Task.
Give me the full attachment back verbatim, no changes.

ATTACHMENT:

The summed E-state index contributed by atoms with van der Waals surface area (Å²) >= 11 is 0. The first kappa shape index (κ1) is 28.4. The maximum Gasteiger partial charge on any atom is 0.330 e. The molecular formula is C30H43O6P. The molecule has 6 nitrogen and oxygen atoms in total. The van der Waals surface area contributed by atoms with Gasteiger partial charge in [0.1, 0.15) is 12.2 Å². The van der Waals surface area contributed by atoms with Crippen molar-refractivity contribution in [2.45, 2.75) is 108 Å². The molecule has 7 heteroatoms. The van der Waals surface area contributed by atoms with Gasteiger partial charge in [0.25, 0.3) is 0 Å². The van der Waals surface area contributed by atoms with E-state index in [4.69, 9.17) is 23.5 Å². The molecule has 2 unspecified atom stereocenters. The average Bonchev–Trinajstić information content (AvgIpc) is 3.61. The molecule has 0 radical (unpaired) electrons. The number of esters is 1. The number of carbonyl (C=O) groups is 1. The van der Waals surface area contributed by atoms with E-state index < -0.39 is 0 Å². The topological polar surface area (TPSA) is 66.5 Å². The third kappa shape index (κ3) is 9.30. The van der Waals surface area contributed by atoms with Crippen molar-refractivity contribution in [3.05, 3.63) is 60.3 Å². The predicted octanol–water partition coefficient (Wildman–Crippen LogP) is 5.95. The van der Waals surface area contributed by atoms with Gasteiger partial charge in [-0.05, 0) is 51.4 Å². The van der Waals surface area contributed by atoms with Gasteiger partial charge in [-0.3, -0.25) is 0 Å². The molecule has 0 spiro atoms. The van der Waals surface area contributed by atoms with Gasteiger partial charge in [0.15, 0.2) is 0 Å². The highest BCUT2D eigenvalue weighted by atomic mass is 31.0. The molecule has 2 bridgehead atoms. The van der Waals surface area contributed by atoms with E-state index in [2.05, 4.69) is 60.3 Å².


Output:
The summed E-state index contributed by atoms with van der Waals surface area (Å²) >= 11 is 0. The first kappa shape index (κ1) is 28.4. The maximum Gasteiger partial charge on any atom is 0.330 e. The molecular formula is C30H43O6P. The molecule has 6 nitrogen and oxygen atoms in total. The van der Waals surface area contributed by atoms with Gasteiger partial charge in [0.1, 0.15) is 12.2 Å². The van der Waals surface area contributed by atoms with Crippen molar-refractivity contribution in [2.45, 2.75) is 108 Å². The molecule has 7 heteroatoms. The van der Waals surface area contributed by atoms with Gasteiger partial charge in [0.25, 0.3) is 0 Å². The van der Waals surface area contributed by atoms with E-state index in [4.69, 9.17) is 23.5 Å². The molecule has 2 unspecified atom stereocenters. The average Bonchev–Trinajstić information content (AvgIpc) is 3.61. The molecule has 0 radical (unpaired) electrons. The number of esters is 1. The number of carbonyl (C=O) groups is 1. The van der Waals surface area contributed by atoms with E-state index < -0.39 is 0 Å². The topological polar surface area (TPSA) is 66.5 Å². The third kappa shape index (κ3) is 9.30. The van der Waals surface area contributed by atoms with Crippen molar-refractivity contribution in [3.05, 3.63) is 60.3 Å². The predicted octanol–water partition coefficient (Wildman–Crippen LogP) is 5.95. The van der Waals surface area contributed by atoms with Gasteiger partial charge in [-0.05, 0) is 51.4 Å². The van der Waals surface area contributed by atoms with Gasteiger partial charge in [-0.3, -0.25) is 0 Å². The molecule has 0 spiro atoms. The van der Waals surface area contributed by atoms with Gasteiger partial charge in [0.15, 0.2) is 0 Å². The highest BCUT2D eigenvalue weighted by atomic mass is 31.0. The molecule has 2 bridgehead atoms. The van der Waals surface area contributed by atoms with E-state index in [2.05, 4.69) is 60.3 Å².